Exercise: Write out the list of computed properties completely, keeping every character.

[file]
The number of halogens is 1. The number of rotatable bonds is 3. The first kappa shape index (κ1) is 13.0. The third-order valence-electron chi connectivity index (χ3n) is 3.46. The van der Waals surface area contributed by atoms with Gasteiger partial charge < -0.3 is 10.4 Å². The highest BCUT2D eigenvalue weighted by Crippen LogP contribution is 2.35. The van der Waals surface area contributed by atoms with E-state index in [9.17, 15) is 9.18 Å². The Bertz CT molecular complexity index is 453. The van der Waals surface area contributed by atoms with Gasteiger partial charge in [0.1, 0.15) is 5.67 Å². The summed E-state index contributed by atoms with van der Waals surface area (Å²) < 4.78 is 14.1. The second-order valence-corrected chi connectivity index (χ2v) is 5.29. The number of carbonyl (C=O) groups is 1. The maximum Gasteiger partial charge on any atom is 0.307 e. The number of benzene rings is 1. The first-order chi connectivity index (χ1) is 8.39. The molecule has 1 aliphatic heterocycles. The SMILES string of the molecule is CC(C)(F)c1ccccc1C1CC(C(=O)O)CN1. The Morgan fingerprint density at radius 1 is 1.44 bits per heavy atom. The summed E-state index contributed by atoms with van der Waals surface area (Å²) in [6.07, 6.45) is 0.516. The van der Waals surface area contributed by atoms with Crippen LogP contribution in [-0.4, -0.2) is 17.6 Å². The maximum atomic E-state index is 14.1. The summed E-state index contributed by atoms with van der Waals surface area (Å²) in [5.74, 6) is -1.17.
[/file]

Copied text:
The number of halogens is 1. The number of rotatable bonds is 3. The first kappa shape index (κ1) is 13.0. The third-order valence-electron chi connectivity index (χ3n) is 3.46. The van der Waals surface area contributed by atoms with Gasteiger partial charge < -0.3 is 10.4 Å². The highest BCUT2D eigenvalue weighted by Crippen LogP contribution is 2.35. The van der Waals surface area contributed by atoms with E-state index in [9.17, 15) is 9.18 Å². The Bertz CT molecular complexity index is 453. The van der Waals surface area contributed by atoms with Gasteiger partial charge in [0.1, 0.15) is 5.67 Å². The summed E-state index contributed by atoms with van der Waals surface area (Å²) < 4.78 is 14.1. The second-order valence-corrected chi connectivity index (χ2v) is 5.29. The number of carbonyl (C=O) groups is 1. The maximum Gasteiger partial charge on any atom is 0.307 e. The number of benzene rings is 1. The first-order chi connectivity index (χ1) is 8.39. The molecule has 1 aliphatic heterocycles. The SMILES string of the molecule is CC(C)(F)c1ccccc1C1CC(C(=O)O)CN1. The Morgan fingerprint density at radius 1 is 1.44 bits per heavy atom. The summed E-state index contributed by atoms with van der Waals surface area (Å²) in [6.07, 6.45) is 0.516. The van der Waals surface area contributed by atoms with Crippen LogP contribution in [-0.4, -0.2) is 17.6 Å². The maximum atomic E-state index is 14.1. The summed E-state index contributed by atoms with van der Waals surface area (Å²) in [5.74, 6) is -1.17.